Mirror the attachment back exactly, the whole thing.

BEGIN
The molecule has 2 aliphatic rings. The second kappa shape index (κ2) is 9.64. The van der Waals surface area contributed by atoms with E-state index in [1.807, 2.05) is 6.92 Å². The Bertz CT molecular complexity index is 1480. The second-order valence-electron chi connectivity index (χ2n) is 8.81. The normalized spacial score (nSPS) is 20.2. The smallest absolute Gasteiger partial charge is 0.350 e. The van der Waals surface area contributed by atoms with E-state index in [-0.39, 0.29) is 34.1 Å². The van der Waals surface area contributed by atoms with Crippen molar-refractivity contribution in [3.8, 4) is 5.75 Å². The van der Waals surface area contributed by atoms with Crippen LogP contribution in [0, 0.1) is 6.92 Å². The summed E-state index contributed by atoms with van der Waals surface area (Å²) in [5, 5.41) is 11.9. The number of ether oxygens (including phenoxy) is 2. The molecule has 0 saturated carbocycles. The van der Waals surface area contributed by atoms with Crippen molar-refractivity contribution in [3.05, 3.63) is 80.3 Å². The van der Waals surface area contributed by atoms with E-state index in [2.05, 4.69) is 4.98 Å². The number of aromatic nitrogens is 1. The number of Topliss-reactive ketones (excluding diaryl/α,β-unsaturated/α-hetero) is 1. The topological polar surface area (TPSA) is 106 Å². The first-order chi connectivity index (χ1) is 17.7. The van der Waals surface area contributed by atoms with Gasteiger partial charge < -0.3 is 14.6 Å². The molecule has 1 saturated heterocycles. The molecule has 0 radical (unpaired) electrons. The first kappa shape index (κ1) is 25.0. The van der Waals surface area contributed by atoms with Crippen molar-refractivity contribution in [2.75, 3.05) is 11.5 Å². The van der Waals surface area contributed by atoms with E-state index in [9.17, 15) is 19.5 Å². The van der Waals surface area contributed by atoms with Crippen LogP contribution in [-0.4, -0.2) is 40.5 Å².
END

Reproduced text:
The molecule has 2 aliphatic rings. The second kappa shape index (κ2) is 9.64. The van der Waals surface area contributed by atoms with E-state index in [1.807, 2.05) is 6.92 Å². The Bertz CT molecular complexity index is 1480. The second-order valence-electron chi connectivity index (χ2n) is 8.81. The normalized spacial score (nSPS) is 20.2. The smallest absolute Gasteiger partial charge is 0.350 e. The van der Waals surface area contributed by atoms with E-state index in [-0.39, 0.29) is 34.1 Å². The van der Waals surface area contributed by atoms with Crippen molar-refractivity contribution in [3.8, 4) is 5.75 Å². The van der Waals surface area contributed by atoms with Crippen LogP contribution in [0, 0.1) is 6.92 Å². The summed E-state index contributed by atoms with van der Waals surface area (Å²) in [5, 5.41) is 11.9. The number of ether oxygens (including phenoxy) is 2. The molecule has 0 saturated carbocycles. The van der Waals surface area contributed by atoms with Crippen molar-refractivity contribution in [3.05, 3.63) is 80.3 Å². The van der Waals surface area contributed by atoms with E-state index in [2.05, 4.69) is 4.98 Å². The number of aromatic nitrogens is 1. The number of Topliss-reactive ketones (excluding diaryl/α,β-unsaturated/α-hetero) is 1. The topological polar surface area (TPSA) is 106 Å². The first-order chi connectivity index (χ1) is 17.7. The van der Waals surface area contributed by atoms with Gasteiger partial charge < -0.3 is 14.6 Å². The molecule has 1 saturated heterocycles. The molecule has 0 radical (unpaired) electrons. The first kappa shape index (κ1) is 25.0. The van der Waals surface area contributed by atoms with Crippen molar-refractivity contribution in [2.75, 3.05) is 11.5 Å². The van der Waals surface area contributed by atoms with E-state index in [9.17, 15) is 19.5 Å². The van der Waals surface area contributed by atoms with Crippen LogP contribution in [-0.4, -0.2) is 40.5 Å².